While the prevalence of diabetes, especially type 2, has grown in recent years, new evidence suggests its incidence may be decreasing.
That is to say, in 2017, 425 million adults between 20 and 79 years old were living with diabetes; by 2045, the International Diabetes Federation expects this figure will swell to 629 million. But recent research suggests, at the same time, the rate of new cases each year will shrink.
What Did the Study Find?
The research — presented at the annual meeting of the European Association for the Study of Diabetes and published in BMJ — examined 275 studies that reported incidence of diabetes or type 2 diabetes in adults and included at least two years of follow-up.
Based on this data, the authors, from the Baker Heart and Diabetes Institute in Melbourne, Australia, found the “overall crude annualized diabetes incidence” in the 1970s was roughly 0.53 percent (5.3 new cases per 1,000 persons per year). It rose to 1 percent (10 new cases per 1,000 persons per year) in 2010.
Similarly, studies with a mid-point year between 2000 and 2009 had a 20 percent higher incidence rate than those with a mid-point in the 1990s. But research from 2010 or later had a 5 percent lower incidence rate.
As the authors explained it: “It therefore appears that following the rise in incidence from 1990s, there was a flattening or even a possible decline in the rate of new cases of type 2 diabetes in the last few years.”
It is important to note, though, that the data was “mainly from high-income countries, and patterns of incidence in other countries may indeed be different,” co-author Dianna Magliano, PhD, MPH, tells Florence Health.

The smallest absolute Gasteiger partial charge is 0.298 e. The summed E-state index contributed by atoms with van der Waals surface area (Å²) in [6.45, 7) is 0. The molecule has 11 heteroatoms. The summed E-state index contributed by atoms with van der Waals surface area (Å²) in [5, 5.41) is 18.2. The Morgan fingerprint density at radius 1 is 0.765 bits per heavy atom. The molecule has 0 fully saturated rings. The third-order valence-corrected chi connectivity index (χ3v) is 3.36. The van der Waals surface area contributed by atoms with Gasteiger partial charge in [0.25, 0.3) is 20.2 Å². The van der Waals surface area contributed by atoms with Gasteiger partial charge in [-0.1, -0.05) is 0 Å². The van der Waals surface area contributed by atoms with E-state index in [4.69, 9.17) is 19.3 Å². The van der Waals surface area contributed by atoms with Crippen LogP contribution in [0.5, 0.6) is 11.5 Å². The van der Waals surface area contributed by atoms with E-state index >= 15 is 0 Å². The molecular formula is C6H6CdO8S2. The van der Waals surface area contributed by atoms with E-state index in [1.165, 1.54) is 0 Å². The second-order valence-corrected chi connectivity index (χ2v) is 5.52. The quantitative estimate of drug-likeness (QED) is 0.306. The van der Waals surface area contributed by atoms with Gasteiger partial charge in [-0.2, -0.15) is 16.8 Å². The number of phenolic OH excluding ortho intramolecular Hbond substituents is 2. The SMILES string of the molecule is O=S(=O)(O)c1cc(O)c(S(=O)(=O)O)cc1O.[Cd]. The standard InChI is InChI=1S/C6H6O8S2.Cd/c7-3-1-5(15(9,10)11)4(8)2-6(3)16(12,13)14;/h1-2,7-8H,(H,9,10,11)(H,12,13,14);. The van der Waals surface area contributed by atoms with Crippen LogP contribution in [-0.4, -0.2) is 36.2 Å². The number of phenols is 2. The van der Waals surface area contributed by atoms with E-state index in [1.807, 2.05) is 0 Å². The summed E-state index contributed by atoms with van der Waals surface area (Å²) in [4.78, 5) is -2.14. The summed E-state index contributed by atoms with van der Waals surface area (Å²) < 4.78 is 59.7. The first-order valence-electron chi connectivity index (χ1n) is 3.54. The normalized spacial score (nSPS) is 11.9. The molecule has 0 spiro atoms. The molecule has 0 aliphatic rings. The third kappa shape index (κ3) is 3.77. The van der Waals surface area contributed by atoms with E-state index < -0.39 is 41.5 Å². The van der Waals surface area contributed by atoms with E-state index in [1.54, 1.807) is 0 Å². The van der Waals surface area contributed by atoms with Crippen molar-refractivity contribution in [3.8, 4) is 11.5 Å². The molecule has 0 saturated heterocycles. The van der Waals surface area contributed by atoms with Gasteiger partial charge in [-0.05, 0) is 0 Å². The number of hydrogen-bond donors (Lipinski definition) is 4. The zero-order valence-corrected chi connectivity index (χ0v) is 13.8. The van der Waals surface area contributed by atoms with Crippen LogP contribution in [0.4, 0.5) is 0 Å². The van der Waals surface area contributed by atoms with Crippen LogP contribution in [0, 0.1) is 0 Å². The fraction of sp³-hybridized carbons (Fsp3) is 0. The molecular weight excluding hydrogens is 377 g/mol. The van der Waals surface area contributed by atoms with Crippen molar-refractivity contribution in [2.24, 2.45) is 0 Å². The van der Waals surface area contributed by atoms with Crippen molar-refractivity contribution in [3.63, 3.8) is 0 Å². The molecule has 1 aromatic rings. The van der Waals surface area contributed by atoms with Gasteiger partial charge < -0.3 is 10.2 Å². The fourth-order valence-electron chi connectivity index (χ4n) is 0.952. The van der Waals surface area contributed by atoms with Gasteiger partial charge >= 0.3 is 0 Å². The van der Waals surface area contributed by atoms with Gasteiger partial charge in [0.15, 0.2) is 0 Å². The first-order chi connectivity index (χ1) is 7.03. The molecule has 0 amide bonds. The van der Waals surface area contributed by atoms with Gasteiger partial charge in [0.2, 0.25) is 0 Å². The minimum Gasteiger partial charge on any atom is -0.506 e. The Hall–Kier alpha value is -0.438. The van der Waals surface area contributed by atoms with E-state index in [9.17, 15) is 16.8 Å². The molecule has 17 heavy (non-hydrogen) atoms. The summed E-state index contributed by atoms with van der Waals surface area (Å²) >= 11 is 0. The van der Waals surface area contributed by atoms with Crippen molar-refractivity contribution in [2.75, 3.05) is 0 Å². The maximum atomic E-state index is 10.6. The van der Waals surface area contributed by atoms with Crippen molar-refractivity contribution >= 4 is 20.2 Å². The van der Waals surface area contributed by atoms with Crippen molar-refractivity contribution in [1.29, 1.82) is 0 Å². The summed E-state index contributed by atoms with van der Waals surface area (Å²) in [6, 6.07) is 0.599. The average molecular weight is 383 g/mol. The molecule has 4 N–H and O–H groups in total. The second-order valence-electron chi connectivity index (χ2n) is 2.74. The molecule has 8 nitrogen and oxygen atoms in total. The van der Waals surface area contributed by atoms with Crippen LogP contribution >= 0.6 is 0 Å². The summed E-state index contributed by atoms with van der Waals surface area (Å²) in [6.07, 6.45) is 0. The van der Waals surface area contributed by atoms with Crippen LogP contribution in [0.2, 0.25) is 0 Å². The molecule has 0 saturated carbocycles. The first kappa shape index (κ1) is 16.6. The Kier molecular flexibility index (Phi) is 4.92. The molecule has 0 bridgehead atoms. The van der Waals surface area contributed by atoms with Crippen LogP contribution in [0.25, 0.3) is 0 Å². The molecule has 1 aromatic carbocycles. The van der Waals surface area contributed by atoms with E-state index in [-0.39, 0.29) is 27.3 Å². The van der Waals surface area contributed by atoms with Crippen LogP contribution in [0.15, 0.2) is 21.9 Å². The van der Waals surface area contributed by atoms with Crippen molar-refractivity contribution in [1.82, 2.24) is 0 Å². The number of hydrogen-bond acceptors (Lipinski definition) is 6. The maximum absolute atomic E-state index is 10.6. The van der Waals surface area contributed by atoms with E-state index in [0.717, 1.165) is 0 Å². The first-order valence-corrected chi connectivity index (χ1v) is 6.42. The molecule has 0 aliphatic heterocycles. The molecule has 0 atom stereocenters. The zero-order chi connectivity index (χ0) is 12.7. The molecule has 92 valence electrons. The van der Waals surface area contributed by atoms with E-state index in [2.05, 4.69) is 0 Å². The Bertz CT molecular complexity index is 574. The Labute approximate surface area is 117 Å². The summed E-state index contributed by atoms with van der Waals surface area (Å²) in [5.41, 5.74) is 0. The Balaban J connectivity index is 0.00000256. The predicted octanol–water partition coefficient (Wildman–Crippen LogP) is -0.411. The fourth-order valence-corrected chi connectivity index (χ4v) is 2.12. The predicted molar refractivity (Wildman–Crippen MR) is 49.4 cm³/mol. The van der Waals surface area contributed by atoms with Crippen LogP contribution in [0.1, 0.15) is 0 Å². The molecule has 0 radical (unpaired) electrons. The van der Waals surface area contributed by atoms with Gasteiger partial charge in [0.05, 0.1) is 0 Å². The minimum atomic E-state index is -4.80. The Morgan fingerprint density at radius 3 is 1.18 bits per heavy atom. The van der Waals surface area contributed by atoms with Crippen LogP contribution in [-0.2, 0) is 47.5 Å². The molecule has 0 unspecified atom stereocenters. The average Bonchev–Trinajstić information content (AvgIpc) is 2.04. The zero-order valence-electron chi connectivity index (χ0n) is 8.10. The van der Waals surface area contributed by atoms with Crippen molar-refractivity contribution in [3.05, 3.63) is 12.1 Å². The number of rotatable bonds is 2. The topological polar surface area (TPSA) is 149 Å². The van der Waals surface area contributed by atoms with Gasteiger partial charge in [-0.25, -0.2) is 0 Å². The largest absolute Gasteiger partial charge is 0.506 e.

The BMJ study also looked at diabetes incidence by ethnicity. Compared to people with European ancestry, the incidence of diabetes was 80 percent higher in Latinos, 60 percent higher in people of African descent, and 30 percent higher in Asians.
Why Does the Study Matter?
“These findings suggest that we may be seeing the benefits of the diabetes prevention and healthy lifestyle awareness, which has taken place globally,” says Dr. Magliano. “Our intake of saturated fats has decreased, and smoking incidence continues to decrease. These, along with interventions such as changes in food formulations and labeling, probably won’t drive diabetes incidence down much, but they contribute to what we are seeing.”
She also stresses that, despite her study’s focus on incidence, researchers must look at prevalence and incidence of diabetes together to understand the epidemic fully. In the past, both the prevalence and the incidence of diabetes were rising, but now “incidence is probably not,” she explains.
The prevalence of diabetes is affected by factors like survival, aging and better medical care, Dr. Magliano adds: “Those with diabetes now are more likely to survive longer with the condition and hence, in an aging population in a developed country, the prevalence of diabetes will continue to rise, even when the incidence is stable or falling.”
If you’re healthcare provider who works regularly with patients who have or are at risk of developing diabetes, Dr. Magliano’s research doesn’t change much, she explains.
“We need to continue to encourage a good healthy diet, plenty of physical activity, and regular checkups,” she says. “We know we can prevent or delay diabetes, and we now have some encouraging data that suggests our actions have some longer-term gain.”
And while it is fine to be optimistic, “We do still need to be cautious and we cannot stop these prevention activities,” Dr. Magliano clarifies. “We want the community to continue to work toward the goals of a healthy lifestyle.”
Diabetes facts & figures, International Diabetes Federation.